Social media has played an oversized role in lawsuits under state and local biometric privacy laws, including especially the Illinois Biometric Information Privacy Act (BIPA). See, e.g., Thornley v. Clearview AI, 984 F.3d 1241 (7th Cir. 2021) (plaintiffs alleged that defendant used a proprietary algorithm to “scrape” pictures from social media sites such as Facebook, Twitter, Instagram, LinkedIn, and Venmo); K.F.C. v. Snap, No. 3:21-cv-9-DWD (S.D. Ill. June 10, 2021) (plaintiff alleged that two Snapchat features, “Lenses” and “Filters,” use scans of facial geometry and violated her rights under BIPA); Vance v., No. C20-1084JLR (W.D. Wash. March 15, 2021) (plaintiffs alleged that Flickr, through its parent company Yahoo!, compiled hundreds of millions of photographs posted on its platform into a dataset that it then made publicly available to “help improve the accuracy and reliability of facial recognition technology”). Of course, in addition to the litigation expenses and executive time required to defend these suits, settlements can be quite costly. See, e.g., In re Facebook Biometric Info. Privacy Litig., No. 15-cv-03747-JD (N.D. Cal. Feb. 26, 2021) (approving $650 million Facebook biometric information privacy settlement).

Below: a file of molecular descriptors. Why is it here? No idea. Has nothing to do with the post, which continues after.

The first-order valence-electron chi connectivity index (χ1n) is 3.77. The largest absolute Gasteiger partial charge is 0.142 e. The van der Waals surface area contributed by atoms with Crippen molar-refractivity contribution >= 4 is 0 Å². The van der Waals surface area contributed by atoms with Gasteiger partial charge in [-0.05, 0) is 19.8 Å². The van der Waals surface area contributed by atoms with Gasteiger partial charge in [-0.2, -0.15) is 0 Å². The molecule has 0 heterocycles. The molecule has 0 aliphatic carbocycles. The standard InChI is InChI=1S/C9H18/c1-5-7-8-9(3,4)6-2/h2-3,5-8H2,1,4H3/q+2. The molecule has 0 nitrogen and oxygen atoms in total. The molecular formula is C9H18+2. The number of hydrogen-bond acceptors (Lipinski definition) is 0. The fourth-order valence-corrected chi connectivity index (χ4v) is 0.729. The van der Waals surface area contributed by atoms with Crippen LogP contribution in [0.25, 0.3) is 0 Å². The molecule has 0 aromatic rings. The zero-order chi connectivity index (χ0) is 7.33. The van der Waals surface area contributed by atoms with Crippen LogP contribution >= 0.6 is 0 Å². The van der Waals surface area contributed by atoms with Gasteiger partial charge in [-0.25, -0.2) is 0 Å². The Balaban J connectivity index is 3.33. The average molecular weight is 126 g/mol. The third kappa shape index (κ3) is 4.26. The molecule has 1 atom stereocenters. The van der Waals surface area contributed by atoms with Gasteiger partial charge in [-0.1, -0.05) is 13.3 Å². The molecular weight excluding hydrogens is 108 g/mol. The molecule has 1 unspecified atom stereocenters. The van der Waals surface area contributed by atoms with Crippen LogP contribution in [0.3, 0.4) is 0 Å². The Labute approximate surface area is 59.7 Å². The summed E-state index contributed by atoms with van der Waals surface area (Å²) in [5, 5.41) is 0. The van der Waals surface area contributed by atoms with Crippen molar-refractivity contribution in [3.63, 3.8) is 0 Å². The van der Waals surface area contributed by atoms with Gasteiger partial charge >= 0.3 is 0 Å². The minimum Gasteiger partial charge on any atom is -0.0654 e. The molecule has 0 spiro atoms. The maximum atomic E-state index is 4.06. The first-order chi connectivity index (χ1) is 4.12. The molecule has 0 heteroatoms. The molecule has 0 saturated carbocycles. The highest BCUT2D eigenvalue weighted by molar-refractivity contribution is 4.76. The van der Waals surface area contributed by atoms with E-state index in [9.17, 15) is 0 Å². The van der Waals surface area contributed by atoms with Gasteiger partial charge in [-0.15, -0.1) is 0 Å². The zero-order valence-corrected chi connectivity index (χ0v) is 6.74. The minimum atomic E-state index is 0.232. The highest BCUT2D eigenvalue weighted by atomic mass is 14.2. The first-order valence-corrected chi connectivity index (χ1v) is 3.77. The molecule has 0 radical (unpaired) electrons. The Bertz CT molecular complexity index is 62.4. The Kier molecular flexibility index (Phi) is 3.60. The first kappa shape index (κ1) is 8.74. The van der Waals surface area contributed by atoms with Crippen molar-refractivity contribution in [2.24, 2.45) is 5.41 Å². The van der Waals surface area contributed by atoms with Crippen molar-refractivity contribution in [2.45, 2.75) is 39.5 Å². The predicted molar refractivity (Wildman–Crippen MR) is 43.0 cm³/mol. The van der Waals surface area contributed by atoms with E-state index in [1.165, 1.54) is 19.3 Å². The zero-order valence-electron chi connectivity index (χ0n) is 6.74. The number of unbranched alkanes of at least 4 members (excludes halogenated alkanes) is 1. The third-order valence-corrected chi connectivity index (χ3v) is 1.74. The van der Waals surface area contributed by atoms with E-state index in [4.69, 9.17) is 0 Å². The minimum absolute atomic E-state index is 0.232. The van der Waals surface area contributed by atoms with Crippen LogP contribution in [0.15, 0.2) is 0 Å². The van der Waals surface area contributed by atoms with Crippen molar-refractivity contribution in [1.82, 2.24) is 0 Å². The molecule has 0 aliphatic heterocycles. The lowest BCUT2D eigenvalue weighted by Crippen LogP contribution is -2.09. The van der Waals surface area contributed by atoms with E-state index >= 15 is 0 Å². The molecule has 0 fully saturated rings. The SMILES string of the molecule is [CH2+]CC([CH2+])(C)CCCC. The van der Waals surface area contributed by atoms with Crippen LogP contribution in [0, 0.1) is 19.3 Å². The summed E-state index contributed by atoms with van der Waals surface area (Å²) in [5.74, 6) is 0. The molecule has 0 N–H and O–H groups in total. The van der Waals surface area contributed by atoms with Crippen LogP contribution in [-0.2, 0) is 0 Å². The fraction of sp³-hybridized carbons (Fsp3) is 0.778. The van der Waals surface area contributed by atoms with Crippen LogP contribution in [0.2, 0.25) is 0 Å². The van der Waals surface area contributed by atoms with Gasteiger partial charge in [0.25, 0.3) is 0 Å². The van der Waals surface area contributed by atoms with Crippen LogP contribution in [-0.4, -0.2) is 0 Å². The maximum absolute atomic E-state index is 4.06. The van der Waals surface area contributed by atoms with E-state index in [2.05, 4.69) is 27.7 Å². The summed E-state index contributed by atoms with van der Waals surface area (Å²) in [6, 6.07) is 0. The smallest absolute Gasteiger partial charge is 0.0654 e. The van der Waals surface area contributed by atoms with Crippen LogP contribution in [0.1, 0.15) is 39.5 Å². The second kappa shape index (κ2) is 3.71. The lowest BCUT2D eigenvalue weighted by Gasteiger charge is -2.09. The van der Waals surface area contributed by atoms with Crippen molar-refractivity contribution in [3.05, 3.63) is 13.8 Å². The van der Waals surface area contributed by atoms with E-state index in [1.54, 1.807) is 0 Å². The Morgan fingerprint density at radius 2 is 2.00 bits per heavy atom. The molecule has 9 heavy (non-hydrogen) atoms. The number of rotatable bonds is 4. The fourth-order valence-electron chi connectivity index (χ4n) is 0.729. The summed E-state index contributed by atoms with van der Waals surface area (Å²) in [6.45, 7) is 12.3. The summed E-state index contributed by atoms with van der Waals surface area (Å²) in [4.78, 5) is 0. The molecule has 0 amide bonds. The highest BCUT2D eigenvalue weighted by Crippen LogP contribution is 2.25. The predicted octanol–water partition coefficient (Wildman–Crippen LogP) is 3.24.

Now, a New York City law that took effect early last month is likely to significantly expand the range of biometric-related litigation beyond social media companies to a new group of defendants: retail stores, places of entertainment, and food and drink establishments doing business in New York City. See

The Essentials